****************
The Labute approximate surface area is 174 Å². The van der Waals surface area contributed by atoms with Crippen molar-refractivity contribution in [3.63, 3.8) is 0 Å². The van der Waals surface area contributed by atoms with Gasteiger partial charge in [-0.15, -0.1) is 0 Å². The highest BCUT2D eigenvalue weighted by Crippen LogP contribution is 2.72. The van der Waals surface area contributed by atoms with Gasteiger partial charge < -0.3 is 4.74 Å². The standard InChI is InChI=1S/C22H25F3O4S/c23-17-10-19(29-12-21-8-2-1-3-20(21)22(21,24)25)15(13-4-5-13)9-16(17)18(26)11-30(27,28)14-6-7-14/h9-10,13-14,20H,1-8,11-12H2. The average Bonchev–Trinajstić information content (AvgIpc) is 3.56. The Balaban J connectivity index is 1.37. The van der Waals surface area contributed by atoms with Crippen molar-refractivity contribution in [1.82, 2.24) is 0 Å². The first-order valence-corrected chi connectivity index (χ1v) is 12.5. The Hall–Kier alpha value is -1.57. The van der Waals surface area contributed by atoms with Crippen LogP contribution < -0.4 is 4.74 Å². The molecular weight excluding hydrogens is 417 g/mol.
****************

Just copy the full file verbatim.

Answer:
The Labute approximate surface area is 174 Å². The van der Waals surface area contributed by atoms with Crippen molar-refractivity contribution in [3.63, 3.8) is 0 Å². The van der Waals surface area contributed by atoms with Gasteiger partial charge in [-0.15, -0.1) is 0 Å². The highest BCUT2D eigenvalue weighted by Crippen LogP contribution is 2.72. The van der Waals surface area contributed by atoms with Gasteiger partial charge < -0.3 is 4.74 Å². The standard InChI is InChI=1S/C22H25F3O4S/c23-17-10-19(29-12-21-8-2-1-3-20(21)22(21,24)25)15(13-4-5-13)9-16(17)18(26)11-30(27,28)14-6-7-14/h9-10,13-14,20H,1-8,11-12H2. The average Bonchev–Trinajstić information content (AvgIpc) is 3.56. The Balaban J connectivity index is 1.37. The van der Waals surface area contributed by atoms with Crippen molar-refractivity contribution in [1.82, 2.24) is 0 Å². The first-order valence-corrected chi connectivity index (χ1v) is 12.5. The Hall–Kier alpha value is -1.57. The van der Waals surface area contributed by atoms with Crippen LogP contribution < -0.4 is 4.74 Å². The molecular weight excluding hydrogens is 417 g/mol.